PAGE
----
If you can quell your stomach after reading this figure, the show does offer a diversity of styles and methods. Set against sensational installations from a handful of star artists, many slower-burning presentations defined my experience of the protean whole. The veteran avant-garde arrives by way of John Latham’s bookish combine paintings, and later, the blue-chip Arte Povera of Gabriel Orozco. Just down the hall from Orozco, Irina Korina’s Good Intentions (2017) has viewers ascend a staircase through a micro industrial night-club atmosphere dressed in neon icons and gaudy floral assemblages – all meant to reflect the perverse accoutrements of new Russian power. The critique of male dominion reappears in Guan Xiao’s three-channel video David (2013) where images of Michelangelo’s David are accompanied by sung descriptions of its many potentially kitschy uses.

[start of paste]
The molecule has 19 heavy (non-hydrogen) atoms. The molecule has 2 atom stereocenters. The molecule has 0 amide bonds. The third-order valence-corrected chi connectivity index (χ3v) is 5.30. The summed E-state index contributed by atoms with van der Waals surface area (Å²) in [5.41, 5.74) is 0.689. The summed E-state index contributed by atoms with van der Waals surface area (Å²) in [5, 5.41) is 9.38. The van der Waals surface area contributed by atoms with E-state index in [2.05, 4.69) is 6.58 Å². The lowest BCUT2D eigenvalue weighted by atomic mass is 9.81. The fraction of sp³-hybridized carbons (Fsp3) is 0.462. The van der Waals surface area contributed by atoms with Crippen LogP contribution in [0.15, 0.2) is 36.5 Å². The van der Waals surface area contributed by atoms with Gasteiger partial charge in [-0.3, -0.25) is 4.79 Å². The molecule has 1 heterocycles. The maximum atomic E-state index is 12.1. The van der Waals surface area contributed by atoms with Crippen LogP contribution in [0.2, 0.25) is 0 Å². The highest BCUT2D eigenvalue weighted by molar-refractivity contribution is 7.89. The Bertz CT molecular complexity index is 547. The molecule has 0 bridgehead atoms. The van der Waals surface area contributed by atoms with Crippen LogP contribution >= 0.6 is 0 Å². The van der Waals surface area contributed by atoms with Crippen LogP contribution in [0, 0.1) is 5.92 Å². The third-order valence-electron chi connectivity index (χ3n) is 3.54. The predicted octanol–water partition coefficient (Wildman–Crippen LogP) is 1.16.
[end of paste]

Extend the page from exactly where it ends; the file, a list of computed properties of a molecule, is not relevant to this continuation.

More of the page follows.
These works represent only a sliver of Viva’a chockablock agglomeration. Oddly, however, the show’s messiness isn’t the problem; it’s that Macel founders in her half-hearted attempts to impose an overarching structure. To this end, a few didactic panels divide the show into nine chapters. These are: The Pavilions of Artists and Books, Joys and Fears, The Common, The Earth, Tradition, Shamans, Dionysian, Colors, and Time and Infinity. This structure seems tailored for a catalogue format, allowing readers to slowly parse the underlying qualities that join the works. Had Macel pursued her chaptered conceit with a more radical commitment, clearly annunciating each section in the structure of the exhibition, the show might have found a strange, novelistic effect. Alternatively, had she embraced pluralism unflinchingly, the resulting quagmire might be genuinely enigmatic. Instead, we have a compromise between structure and chaos.